I've googled go for a movie and I think that it is as same as go to a movie but it is less used. What is the difference in these two?
Go has different meanings.
(1) Go to a movie.
Definition 2: to move or travel, especially with someone else, to a particular place or in order to be present at an event
The idea of travel is included.
Other verbs-of-motion can be substituted:
walk to a movie; swim to a movie; run to a movie; roller skate to a movie; hop on one leg to a movie; crawl to a movie.
(2) Go for a movie.
Idiom: to choose to attend something
How about going for a movie? equals How about choosing to attend a movie?
(Note: this does not mean How about choosing a particular movie to attend.)
How about going for a fashion show? equals How about choosing to attend (go to) a fashion show?
Other verbs-of-motion may not be substituted:
*walk for a movie; *swim for a movie; *crawl for a movie
From The Great Gatsby:
Jordan suggests they go for a movie as Daisy signals them to pull alongside the coupé. She asks where they should go and Jordan again suggests the movies.
go for a movie = choose to go to a movie, instead of something esle
This is also not the same usage as such common phrases as:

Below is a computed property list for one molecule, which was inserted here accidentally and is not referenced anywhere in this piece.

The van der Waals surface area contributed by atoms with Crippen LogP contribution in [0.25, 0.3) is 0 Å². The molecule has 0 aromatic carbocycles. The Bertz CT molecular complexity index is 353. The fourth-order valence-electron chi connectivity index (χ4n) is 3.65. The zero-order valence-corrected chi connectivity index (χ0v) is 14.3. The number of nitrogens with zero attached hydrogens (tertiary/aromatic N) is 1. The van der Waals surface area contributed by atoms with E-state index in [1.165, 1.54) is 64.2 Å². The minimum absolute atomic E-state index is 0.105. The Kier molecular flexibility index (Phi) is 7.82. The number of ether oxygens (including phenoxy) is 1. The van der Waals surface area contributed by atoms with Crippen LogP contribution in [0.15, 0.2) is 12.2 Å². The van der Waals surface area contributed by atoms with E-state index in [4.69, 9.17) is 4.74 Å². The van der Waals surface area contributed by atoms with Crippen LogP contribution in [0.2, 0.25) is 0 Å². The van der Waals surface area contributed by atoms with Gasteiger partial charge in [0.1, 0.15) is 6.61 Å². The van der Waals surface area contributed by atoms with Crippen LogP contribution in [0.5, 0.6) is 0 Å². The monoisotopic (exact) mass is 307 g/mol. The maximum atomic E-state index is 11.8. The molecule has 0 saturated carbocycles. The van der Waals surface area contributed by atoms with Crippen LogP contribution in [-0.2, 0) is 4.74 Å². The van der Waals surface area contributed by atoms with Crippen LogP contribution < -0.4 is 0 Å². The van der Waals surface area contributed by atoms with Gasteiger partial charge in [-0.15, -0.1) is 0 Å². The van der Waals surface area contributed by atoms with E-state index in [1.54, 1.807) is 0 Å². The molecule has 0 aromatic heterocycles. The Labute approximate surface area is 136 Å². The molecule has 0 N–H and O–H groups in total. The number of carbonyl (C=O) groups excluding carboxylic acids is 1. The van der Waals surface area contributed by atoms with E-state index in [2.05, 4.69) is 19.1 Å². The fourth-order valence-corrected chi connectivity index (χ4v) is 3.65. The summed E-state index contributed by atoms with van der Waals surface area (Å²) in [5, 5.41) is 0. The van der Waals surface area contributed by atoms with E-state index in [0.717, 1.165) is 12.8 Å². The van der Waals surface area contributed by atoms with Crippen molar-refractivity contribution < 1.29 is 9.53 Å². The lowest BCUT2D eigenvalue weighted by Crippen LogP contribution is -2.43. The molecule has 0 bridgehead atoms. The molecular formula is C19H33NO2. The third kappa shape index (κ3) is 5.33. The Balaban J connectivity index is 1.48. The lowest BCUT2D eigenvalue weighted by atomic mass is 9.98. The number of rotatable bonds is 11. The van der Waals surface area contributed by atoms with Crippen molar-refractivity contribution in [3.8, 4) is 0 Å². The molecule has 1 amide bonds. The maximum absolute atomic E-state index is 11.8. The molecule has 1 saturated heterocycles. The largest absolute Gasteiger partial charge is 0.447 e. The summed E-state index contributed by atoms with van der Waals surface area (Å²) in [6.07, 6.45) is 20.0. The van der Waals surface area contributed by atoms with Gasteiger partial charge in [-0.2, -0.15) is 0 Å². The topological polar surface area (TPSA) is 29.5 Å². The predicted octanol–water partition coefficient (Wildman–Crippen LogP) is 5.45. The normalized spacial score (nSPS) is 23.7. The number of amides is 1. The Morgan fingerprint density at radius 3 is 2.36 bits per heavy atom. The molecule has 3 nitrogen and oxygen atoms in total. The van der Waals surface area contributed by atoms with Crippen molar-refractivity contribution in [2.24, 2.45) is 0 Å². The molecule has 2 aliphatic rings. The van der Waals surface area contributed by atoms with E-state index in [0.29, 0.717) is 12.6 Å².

go for a drive; go for a walk; go for a drink; go for a swim
While you can change them to:
go driving; go walking; go drinking; go swimming
but you can't really say
I'd like to discuss another possible context that hasn't been mentioned. "Go to a movie" is so much more popular because it is the standard way of saying you are seeing a movie.
For example, "I'm going to (go see) a movie tonight." You would never say "I'm going for a movie tonight."
So, when and why do we use "Go for a movie"? There's a phrase in English to express a desire for something: "I could go for X."
"I could really go for an ice cream right now." or "I could go for a nap."
This means, X sounds really good to me right now.
I would imagine "Go for a movie" being used in the following context:
"What do you want to do tonight?"
"I could go for a movie."
This is actually the only situation in which I can imagine using "Go for a movie." Another answer mentions the question "How about going for a movie?" I don't think this is wrong, but I've never heard before.
I would rather avoid saying "go for a movie" if you are suggesting to someone let's "watch a movie".
But when asked where are you heading off to, to say I am "going to a movie" is appropriate. It infers I am heading to watch a movie.